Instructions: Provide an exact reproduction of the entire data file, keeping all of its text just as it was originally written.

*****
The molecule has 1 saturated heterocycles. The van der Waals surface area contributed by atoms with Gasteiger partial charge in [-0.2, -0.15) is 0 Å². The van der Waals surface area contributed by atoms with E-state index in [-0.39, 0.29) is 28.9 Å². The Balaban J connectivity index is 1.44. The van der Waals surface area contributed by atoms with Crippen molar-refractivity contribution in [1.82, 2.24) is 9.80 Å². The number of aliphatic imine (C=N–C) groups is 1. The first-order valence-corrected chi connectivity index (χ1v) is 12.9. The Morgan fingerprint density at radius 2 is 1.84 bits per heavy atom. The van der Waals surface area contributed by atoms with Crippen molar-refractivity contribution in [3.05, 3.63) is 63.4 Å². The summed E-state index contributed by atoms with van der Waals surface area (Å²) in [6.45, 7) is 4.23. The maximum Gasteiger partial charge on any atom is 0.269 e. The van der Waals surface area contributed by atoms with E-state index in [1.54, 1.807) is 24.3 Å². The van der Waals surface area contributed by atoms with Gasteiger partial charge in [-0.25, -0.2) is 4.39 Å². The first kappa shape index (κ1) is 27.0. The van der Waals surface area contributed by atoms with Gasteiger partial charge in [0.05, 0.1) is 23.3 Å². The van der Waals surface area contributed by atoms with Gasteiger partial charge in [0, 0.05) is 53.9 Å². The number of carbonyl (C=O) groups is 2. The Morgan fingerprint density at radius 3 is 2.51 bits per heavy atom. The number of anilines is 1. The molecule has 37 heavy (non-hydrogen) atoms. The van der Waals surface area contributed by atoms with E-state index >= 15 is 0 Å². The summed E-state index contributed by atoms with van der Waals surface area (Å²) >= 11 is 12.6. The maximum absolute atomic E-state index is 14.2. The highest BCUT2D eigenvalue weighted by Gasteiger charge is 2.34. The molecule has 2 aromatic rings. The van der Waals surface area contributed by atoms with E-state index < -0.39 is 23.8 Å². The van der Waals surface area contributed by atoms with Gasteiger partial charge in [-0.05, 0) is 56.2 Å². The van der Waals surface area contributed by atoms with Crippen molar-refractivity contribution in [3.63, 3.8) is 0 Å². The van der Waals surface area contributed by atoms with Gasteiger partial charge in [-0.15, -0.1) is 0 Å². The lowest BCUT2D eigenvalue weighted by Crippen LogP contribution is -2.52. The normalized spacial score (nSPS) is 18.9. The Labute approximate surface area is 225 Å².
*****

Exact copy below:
The molecule has 1 saturated heterocycles. The van der Waals surface area contributed by atoms with Gasteiger partial charge in [-0.2, -0.15) is 0 Å². The van der Waals surface area contributed by atoms with E-state index in [-0.39, 0.29) is 28.9 Å². The Balaban J connectivity index is 1.44. The van der Waals surface area contributed by atoms with Crippen molar-refractivity contribution in [1.82, 2.24) is 9.80 Å². The number of aliphatic imine (C=N–C) groups is 1. The first-order valence-corrected chi connectivity index (χ1v) is 12.9. The Morgan fingerprint density at radius 2 is 1.84 bits per heavy atom. The van der Waals surface area contributed by atoms with Crippen molar-refractivity contribution in [3.05, 3.63) is 63.4 Å². The summed E-state index contributed by atoms with van der Waals surface area (Å²) in [6.45, 7) is 4.23. The maximum Gasteiger partial charge on any atom is 0.269 e. The van der Waals surface area contributed by atoms with E-state index in [1.54, 1.807) is 24.3 Å². The van der Waals surface area contributed by atoms with Gasteiger partial charge in [-0.25, -0.2) is 4.39 Å². The first kappa shape index (κ1) is 27.0. The van der Waals surface area contributed by atoms with Gasteiger partial charge in [0.05, 0.1) is 23.3 Å². The van der Waals surface area contributed by atoms with Gasteiger partial charge in [0, 0.05) is 53.9 Å². The number of carbonyl (C=O) groups is 2. The Morgan fingerprint density at radius 3 is 2.51 bits per heavy atom. The number of anilines is 1. The molecule has 37 heavy (non-hydrogen) atoms. The van der Waals surface area contributed by atoms with E-state index >= 15 is 0 Å². The summed E-state index contributed by atoms with van der Waals surface area (Å²) >= 11 is 12.6. The maximum absolute atomic E-state index is 14.2. The highest BCUT2D eigenvalue weighted by Gasteiger charge is 2.34. The molecule has 2 aromatic rings. The van der Waals surface area contributed by atoms with E-state index < -0.39 is 23.8 Å². The van der Waals surface area contributed by atoms with Gasteiger partial charge in [-0.05, 0) is 56.2 Å². The van der Waals surface area contributed by atoms with Crippen molar-refractivity contribution in [3.63, 3.8) is 0 Å². The van der Waals surface area contributed by atoms with Gasteiger partial charge in [-0.15, -0.1) is 0 Å². The lowest BCUT2D eigenvalue weighted by Crippen LogP contribution is -2.52. The normalized spacial score (nSPS) is 18.9. The Labute approximate surface area is 225 Å².